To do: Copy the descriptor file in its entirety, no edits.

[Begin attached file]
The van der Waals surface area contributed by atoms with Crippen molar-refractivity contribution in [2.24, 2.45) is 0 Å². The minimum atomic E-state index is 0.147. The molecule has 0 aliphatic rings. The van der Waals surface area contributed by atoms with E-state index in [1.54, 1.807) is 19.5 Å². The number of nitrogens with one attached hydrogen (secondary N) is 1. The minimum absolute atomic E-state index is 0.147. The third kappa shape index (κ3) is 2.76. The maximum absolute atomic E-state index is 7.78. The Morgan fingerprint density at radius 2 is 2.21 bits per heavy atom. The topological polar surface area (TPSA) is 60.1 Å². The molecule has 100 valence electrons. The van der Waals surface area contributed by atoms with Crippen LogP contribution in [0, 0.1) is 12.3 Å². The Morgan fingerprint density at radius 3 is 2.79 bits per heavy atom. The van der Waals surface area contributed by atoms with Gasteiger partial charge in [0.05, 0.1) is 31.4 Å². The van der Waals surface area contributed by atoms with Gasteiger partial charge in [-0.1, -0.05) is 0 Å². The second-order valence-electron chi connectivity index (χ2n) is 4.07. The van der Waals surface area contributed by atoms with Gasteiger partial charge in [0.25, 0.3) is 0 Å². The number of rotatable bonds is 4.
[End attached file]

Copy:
The van der Waals surface area contributed by atoms with Crippen molar-refractivity contribution in [2.24, 2.45) is 0 Å². The minimum atomic E-state index is 0.147. The molecule has 0 aliphatic rings. The van der Waals surface area contributed by atoms with E-state index in [1.54, 1.807) is 19.5 Å². The number of nitrogens with one attached hydrogen (secondary N) is 1. The minimum absolute atomic E-state index is 0.147. The third kappa shape index (κ3) is 2.76. The maximum absolute atomic E-state index is 7.78. The Morgan fingerprint density at radius 2 is 2.21 bits per heavy atom. The topological polar surface area (TPSA) is 60.1 Å². The molecule has 100 valence electrons. The van der Waals surface area contributed by atoms with Crippen LogP contribution in [0, 0.1) is 12.3 Å². The Morgan fingerprint density at radius 3 is 2.79 bits per heavy atom. The van der Waals surface area contributed by atoms with Gasteiger partial charge in [0.05, 0.1) is 31.4 Å². The van der Waals surface area contributed by atoms with Gasteiger partial charge in [-0.1, -0.05) is 0 Å². The second-order valence-electron chi connectivity index (χ2n) is 4.07. The van der Waals surface area contributed by atoms with Gasteiger partial charge in [0.25, 0.3) is 0 Å². The number of rotatable bonds is 4.